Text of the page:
At the climax of a weeklong demonstration against the Port of Olympia, protesters jumped in front of semitrailers and blocked the road with boxes and garbage bins. Olympia police wore riot gear and pepper-sprayed protesters before dragging them off the road and allowing the controversial cargo to pass. At least a dozen protesters were arrested.
Protesters criticized police tactics, with one participant saying that police “came in beating people up.” One college student said, “I knew what I was doing was going to get me arrested or attacked with chemical weapons or batons.” Olympia police said they tried to talk with the demonstrators and get them to leave peacefully, but ended up forcibly removing the protesters as a last resort.
Sound familiar? This event took place Nov. 11, 2007 — but it is eerily similar to last month’s clash between police and protesters who blocked train tracks Nov. 11-18 in downtown Olympia.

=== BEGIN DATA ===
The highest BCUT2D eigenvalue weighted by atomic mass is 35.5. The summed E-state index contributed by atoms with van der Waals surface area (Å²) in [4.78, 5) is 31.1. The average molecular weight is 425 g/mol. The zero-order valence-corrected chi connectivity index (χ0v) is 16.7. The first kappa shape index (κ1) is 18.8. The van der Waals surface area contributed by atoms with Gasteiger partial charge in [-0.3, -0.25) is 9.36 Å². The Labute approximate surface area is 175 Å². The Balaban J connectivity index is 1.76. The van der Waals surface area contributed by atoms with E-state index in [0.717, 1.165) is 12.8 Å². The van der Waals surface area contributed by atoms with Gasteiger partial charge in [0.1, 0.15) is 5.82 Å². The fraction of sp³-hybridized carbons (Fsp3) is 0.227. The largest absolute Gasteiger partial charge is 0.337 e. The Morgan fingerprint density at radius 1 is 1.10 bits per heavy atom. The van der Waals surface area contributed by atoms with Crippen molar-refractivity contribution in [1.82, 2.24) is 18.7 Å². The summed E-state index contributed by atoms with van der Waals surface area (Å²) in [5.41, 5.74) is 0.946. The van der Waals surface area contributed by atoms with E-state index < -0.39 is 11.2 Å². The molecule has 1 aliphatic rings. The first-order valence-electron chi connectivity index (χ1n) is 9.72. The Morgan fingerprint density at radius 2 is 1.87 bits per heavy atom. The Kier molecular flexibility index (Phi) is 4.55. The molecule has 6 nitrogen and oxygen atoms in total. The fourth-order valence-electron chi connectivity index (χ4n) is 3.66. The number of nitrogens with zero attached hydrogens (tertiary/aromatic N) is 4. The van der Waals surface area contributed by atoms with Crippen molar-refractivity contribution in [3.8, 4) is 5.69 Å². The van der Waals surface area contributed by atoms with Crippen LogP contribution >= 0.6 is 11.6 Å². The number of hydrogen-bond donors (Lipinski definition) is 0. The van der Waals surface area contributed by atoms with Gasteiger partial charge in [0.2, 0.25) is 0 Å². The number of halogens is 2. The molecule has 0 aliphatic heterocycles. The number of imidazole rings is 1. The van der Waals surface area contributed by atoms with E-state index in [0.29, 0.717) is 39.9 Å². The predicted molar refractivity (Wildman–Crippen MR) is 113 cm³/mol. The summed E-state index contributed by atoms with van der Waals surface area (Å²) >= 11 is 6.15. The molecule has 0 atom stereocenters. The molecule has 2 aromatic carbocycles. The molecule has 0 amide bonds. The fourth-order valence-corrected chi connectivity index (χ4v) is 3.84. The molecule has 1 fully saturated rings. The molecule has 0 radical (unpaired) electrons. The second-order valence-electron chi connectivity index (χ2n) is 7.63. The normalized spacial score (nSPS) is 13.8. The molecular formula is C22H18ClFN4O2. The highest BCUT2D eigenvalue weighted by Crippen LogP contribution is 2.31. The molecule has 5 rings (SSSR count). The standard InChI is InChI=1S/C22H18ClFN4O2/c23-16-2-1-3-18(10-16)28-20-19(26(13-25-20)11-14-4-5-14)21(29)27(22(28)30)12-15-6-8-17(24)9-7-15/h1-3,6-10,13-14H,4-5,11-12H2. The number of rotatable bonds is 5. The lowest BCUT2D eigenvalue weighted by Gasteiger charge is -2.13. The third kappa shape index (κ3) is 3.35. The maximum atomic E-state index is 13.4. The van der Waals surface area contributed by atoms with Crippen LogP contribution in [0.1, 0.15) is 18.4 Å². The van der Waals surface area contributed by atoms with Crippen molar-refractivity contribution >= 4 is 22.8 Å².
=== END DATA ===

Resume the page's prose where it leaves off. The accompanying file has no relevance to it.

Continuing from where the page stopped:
The difference between the 2007 and 2016 protests comes down to cargo. In 2007, a group called Olympia Port Militarization Resistance was protesting the shipment of military cargo that was used in Iraq.
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This time around, the uprising is focused on hydraulic fracturing, a process more commonly called fracking. For four years and counting, the Port of Olympia has been accepting shipments of ceramic-coated sand or “proppants” that help extract oil from deep underground in North Dakota.